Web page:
PHIL 181:   METAPHYSICS

SPRING 2006

MWF 10:00-10:50

AMD-263

Print Version

 

PROF. THOMAS PYNE                 MND-3032   278-7288

E-Mail                                                pynetf@csus.edu

 

PHILOSOPHY DEPT.                    MND-3032   278-6424

                                                            FAX               278-5364

 

OFFICE HOURS:  M 11:00-12:00;  W 3:00-4:00; By Appt.

 

OBJECTIVES:

The course is designed to give a systematic introduction to philosophical problems that are metaphysical;  to show what distinguishes metaphysical problems from other philosophical problems. 

We will then investigate a restricted sampling of metaphysical problems which are under active investigation in the present.

This investigation will involve study of contributions to the solution of metaphysical  problems by contemporary philosophers.

Finally, the course will require some metaphysical investigation by the student, as well as some writing.

 

TEXT:      Peter van Inwagen & Dean W. Zimmerman, editors.  Metaphysics:  The Big           Questions.  Basil Blackwell (Oxford, 1998).

 

                  Metaphysics Tookit 

ASSIGNMENTS:

Two exams at assigned times (15% each)

                  A final exam  (15%)

Three papers:  Paper 1 & 2, 4 pages (15% each);  paper 3, 7-10 pages (20%).

                  Reading Quizzes  (5%)

 

PHIL 181:  Metaphysics is the department-designated class for information competency assessment of Philosophy majors.  Thus there will be assignments designed to assess your ability to use information resources like the library resources, databases, reference works, etc. 

 

POLICIES:

Class Meetings

I expect attendance at every class meeting.  If for some excellent reason you cannot make class, let me know – preferably in advance.  If this is impossible let me know by 5:00 on the day you miss.  I will lower you a grade increment for every unexcused absence.

 

Class meetings will begin at 10:00 with a calling of the roll.  Be on time. Anticipate.  Excuses don’t cut it:  I will treat a pattern of late arrival as an unexcused absence.

 

I expect silent attention during class periods.  If there is a class discussion I will serve as moderator;  please wait to be recognized before making a contribution.    

 

If you wish to ask a question, answer a question, or make a contribution to the class, please ask to be recognized.  There is no excuse for conducting a private discussion during class time.  I will treat a pattern of talking in class as an unexcused absence.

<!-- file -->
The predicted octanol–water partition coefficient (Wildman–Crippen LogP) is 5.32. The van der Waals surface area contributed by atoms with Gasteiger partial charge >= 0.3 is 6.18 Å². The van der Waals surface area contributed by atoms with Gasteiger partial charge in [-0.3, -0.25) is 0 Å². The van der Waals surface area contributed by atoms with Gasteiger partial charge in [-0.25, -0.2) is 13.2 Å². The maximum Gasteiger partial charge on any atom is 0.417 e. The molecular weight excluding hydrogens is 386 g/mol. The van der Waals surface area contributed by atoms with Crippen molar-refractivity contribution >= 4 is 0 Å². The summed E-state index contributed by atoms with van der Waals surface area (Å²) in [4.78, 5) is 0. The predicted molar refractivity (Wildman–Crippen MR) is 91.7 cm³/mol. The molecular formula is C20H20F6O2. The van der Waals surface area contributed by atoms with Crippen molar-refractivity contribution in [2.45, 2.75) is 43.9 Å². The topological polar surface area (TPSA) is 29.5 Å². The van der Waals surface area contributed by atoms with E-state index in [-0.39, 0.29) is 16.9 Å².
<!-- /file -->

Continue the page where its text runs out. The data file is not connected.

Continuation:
Reading Assignments

You will be responsible for the entirety of all readings assigned.  However, at times I will indicate that I will pay particular attention to some part of a reading.  As a result, it may happen that other parts of the reading will not be treated in class. You will be responsible for them anyway.  If you don’t understand something, ask a question.  Remember, students’ questions help me too.

 

Exams

Exams will be administered on the date and time scheduled in the syllabus (unless I change it for pedagogical reasons).    I will allow you a one-page "cheat sheet" for each exam.

We will review the material for each exam briefly during the class preceding, explaining what concepts and abilities the exam will test for.  I welcome questions, even at times outside that review period.

 

There will be no makeup exams.  Organize your life so that you can take the exams at the times and dates indicated. 

 

Papers

Follow the directions for argumentative papers found in the “Guidelines for Writing Philosophy Papers” at the Philosophy Department website.  Go to the Main Page (https://www.csus.edu/phil), click on “Dept. Program and Requirements,” then click on “Guidelines…”  Or go directly to:

                        https://www.csus.edu/phil/req/writing.htm

Papers will be graded according to the “Grading Guidlines for Philosophy Papers.”  Go to the same menu as for the paper guidelines, or go directly to:

            https://www.csus.edu/phil/req/grading.htm

 

To submit papers: 

-           Turn in at the class period on the due date;

-           FAX or E-mail;

-           Old-fashioned mail, making sure it arrives on time;

-           Turn in at the Philosophy Department office

(MND-3032) by 5:00.

Late papers will be lowered a grade increment for every day past the due date. 

Keep a copy of your paper.  If you still use an iron-age typewriter, make a photocopy -- it's cheap insurance.  Two reasons for this:

            (i)   It’s cheap insurance in case you paper is lost.  This happens from time to time.

            (ii)  In cases where I suspect plagiarism I have no intention of scouring the library or googling the original.  If I think you’ve plagiarized, the burden of proof will be on you.  You can sustain that burden by showing me the work you did preparing the paper:  notes, early drafts, etc.  Keep what you need to show me that it’s your work.

 

Grades

Exams will be graded on the following scale:

 

A         100-94

A-        93-92

B+       91-90

B         89-84

B-        83-82

C+       81-80

C         79-74

C-        73-72

D+      71-70

D         69-64